In 1979, Dr. Gerald R. Rising put this pedagogy into practice when he co-founded the Gifted Math Program at the State University of New York at Buffalo to serve talented middle and high school students. He selected the Elements of Mathematics (EM) textbook series, a research-based curriculum designed for gifted students that put discrete mathematics at the start of the learning process.

As you might expect, the SUNY Buffalo Gifted Math Program turned out many alumni who went on to distinguished careers in mathematics, math education, and more.

The Rise of EMF Math

From 2012 to 2014, the EM textbooks covering discrete math topics and their manifestations in prealgebra were reborn as the first nine online courses of the Elements of Mathematics: Foundations (EMF) program.

The tenth and final foundational course covering groups, rings, and fields was released in 2015, marking the first time that an undergraduate-level course designed for talented children became always accessible.

With 10 courses covering discrete math fundamentals in place, EMF Math followed with courses on the algebra of real numbers (Algebra 1 and Algebra 2 in school math terminology), geometry, and precalculus.

The promise of teaching traditional high school math as elementary applications of fundamental ideas was fulfilled again, this time online and with global access. Bright and motivated students could now complete prealgebra through precalculus in three years without loss of depth. In fact, the depth would be greater than any other widely available math program for talented youth.

“Since Betty Krist and I founded the University at Buffalo Gifted Math Program for bright grade 6-12 students of western New York in 1979, we have used books from the Elements of Mathematics series as a central aspect of our instructional program. Many aspects of these books are unique. In particular the well-thought-out mathematical concept presentations provide deep insights into the structure of mathematics and applications of mathematical thinking. I’m delighted to see that EMF Math has transformed these books into an online curriculum that opens up access to bright students anywhere in the world.” — Gerald Rising, Director Emeritus of the SUNY Buffalo Gifted Math Program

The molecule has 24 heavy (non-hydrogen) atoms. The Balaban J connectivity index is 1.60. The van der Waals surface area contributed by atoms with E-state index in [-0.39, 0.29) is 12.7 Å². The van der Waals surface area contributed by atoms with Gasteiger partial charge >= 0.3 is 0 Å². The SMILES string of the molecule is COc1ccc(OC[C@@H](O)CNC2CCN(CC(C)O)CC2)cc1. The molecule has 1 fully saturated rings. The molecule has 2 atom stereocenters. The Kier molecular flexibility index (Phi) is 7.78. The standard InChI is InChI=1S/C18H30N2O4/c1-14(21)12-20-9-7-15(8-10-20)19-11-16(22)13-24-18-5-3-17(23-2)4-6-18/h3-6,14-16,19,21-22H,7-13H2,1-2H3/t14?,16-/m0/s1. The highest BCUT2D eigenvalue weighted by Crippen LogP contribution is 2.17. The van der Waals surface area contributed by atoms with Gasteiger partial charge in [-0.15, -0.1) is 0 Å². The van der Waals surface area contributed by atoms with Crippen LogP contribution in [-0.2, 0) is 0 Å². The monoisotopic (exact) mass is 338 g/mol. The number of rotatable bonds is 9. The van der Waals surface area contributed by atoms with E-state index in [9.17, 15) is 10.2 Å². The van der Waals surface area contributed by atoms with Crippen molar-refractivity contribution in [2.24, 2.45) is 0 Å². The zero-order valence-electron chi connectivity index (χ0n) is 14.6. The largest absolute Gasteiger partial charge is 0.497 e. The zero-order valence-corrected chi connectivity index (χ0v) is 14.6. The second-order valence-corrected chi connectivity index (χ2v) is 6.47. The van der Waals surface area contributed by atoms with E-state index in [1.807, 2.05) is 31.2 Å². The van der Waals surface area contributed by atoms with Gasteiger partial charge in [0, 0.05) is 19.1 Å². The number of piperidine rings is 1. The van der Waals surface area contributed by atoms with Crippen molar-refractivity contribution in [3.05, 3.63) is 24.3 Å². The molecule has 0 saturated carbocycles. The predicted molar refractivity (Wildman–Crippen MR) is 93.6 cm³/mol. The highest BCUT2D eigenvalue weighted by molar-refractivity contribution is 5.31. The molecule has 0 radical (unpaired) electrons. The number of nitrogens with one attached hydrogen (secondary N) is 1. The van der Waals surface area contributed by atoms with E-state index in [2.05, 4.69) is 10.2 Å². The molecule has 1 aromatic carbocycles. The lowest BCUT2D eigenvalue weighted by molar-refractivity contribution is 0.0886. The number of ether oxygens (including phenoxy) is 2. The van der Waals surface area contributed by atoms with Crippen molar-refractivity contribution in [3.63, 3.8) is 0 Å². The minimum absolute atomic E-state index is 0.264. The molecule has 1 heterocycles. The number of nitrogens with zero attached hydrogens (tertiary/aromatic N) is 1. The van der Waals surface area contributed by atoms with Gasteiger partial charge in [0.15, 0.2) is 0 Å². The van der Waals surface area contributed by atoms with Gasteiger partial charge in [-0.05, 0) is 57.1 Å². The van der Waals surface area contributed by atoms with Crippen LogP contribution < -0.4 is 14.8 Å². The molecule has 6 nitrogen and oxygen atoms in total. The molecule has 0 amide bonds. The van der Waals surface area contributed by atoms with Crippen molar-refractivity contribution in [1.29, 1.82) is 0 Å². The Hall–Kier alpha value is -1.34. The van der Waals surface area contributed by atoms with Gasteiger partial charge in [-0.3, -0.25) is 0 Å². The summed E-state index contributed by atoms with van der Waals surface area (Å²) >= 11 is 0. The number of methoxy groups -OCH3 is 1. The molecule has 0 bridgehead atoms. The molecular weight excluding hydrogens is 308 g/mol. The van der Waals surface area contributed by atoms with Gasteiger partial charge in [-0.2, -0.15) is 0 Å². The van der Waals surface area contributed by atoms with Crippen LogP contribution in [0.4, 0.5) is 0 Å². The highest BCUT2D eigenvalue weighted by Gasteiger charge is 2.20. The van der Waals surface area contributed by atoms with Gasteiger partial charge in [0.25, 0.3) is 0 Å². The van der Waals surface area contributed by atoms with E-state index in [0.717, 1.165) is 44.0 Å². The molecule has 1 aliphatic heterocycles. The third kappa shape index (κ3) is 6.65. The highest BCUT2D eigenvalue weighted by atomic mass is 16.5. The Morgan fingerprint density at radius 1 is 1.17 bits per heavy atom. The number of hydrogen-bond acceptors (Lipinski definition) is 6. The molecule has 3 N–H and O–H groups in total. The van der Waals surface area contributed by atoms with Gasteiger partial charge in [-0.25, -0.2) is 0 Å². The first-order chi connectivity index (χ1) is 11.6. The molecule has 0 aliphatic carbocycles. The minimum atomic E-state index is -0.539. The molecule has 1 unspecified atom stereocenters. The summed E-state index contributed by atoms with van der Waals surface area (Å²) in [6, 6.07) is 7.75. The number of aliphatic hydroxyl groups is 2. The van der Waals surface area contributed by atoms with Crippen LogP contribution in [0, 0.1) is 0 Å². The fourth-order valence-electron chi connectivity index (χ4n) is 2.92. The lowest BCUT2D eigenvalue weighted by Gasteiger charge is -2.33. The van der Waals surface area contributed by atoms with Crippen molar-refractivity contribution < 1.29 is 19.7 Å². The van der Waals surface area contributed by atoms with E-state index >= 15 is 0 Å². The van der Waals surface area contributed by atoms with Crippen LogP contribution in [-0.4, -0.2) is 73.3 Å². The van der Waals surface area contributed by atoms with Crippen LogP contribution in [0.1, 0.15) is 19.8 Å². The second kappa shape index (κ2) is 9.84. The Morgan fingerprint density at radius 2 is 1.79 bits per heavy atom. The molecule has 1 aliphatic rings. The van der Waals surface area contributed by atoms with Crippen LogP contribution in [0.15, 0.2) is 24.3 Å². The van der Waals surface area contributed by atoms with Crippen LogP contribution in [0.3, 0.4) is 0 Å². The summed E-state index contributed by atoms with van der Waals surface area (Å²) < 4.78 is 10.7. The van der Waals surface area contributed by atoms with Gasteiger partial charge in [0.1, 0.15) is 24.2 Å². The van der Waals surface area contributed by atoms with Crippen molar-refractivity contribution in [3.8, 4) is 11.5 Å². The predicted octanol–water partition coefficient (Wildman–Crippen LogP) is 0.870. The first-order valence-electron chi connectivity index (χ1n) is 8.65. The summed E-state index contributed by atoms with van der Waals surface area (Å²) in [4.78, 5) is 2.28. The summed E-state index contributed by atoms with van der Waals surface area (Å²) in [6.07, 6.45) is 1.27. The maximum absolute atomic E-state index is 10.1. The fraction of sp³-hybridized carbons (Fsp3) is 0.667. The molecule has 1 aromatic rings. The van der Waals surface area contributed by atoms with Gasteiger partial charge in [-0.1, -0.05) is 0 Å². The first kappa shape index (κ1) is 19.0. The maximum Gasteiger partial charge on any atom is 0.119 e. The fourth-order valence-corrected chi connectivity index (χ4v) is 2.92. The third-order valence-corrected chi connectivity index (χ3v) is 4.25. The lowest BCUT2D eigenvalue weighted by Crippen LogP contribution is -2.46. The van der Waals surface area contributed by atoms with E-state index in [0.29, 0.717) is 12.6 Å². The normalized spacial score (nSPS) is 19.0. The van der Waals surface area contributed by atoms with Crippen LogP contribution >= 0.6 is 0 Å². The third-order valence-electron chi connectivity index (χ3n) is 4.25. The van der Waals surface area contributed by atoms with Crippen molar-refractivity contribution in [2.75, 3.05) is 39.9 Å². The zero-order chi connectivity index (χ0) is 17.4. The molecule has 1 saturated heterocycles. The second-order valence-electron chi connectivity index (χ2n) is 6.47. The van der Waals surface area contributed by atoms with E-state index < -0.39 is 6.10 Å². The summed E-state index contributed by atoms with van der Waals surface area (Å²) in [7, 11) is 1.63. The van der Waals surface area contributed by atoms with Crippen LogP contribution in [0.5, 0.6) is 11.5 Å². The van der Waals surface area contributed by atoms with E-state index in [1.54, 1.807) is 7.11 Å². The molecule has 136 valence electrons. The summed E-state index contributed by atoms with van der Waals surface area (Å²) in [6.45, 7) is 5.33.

Ready for Calculus and More

EMF Math graduate Bryce Lin went on to complete AP® Calculus in 9th grade.

EMF Math graduate Bryce Lin went on to complete AP® Calculus in 9th grade.

Unlike in schools, acceleration in EMF Math is not about working through standard material faster. Rather, acceleration is a happy side-effect.

Mastering fundamentals first makes future learning easier and thus faster because all new concepts are just special cases of foundational ideas. There are no tricks or traps, just the transformation of precocious youngsters into formidable mathematical thinkers.

“The mathematical maturity of these [EMF] students is astonishing. While only in middle school they have a grasp of abstract topics that most undergraduates do not see until their second or third year at the university.” — Kevin Knudson, University of Florida Math Department Chair

Because EMF Math enables students to accelerate through traditional school math topics as part of their deep, foundational training in mathematics, they are prepared to excel in calculus, real analysis, and other undergraduate-level courses at an early age.

“Now that I have completed EMF, I can attest to their claim that their students will be ready to take calculus. I am currently about half way through AP® Calculus BC and am having no problem at all with the material.” — Alexander Yue, 8th Grade EMF Math Student

Where competition emphasizes speed, EMF Math emphasizes depth.

Where competition rewards recognizing tricks, EMF Math rewards open-ended thinking.

And where competition has limited scope, EMF Math unlocks the fascinating world of modern mathematics.

Parents and teachers: If you want to give talented students the best and deepest understanding of mathematics available to young minds, include EMF Math as a core part of their mathematics education and enrichment.

To go beyond what competitions and competition-inspired curricula can offer, enroll at EMFmath.com (individuals, including homeschool) or EMFmath.com/schools (school licensing).

More on EMF Math

University of Florida Professor Delivers Math Lectures to BCPS Top Middle and High School Students

EMF Math vs. The Traditional Approach to Learning Mathematics

Gifted EMF Alumna Shares Advice for Current & Future Students

EMF Math on Facebook

Author

IMACS Staff

IMACS is designed to give children a competitive edge by teaching them how to think critically using logic and reasoning. Headquartered in Plantation, Florida, IMACS offers after-school and weekend classes for gifted and talented 1st-12th grade students in math enrichment, computer programming and virtual robotics, electronics, university-level mathematics, and university-level computer science. Classes are held at various locations throughout South Florida and at affiliate locations in North Carolina, St. Louis, and Connecticut. Secondary school students not able to attend a local teaching center may take foundational online courses through Elements of Mathematics: Foundations (EMF) or university-level courses through eIMACS.

Comments are closed.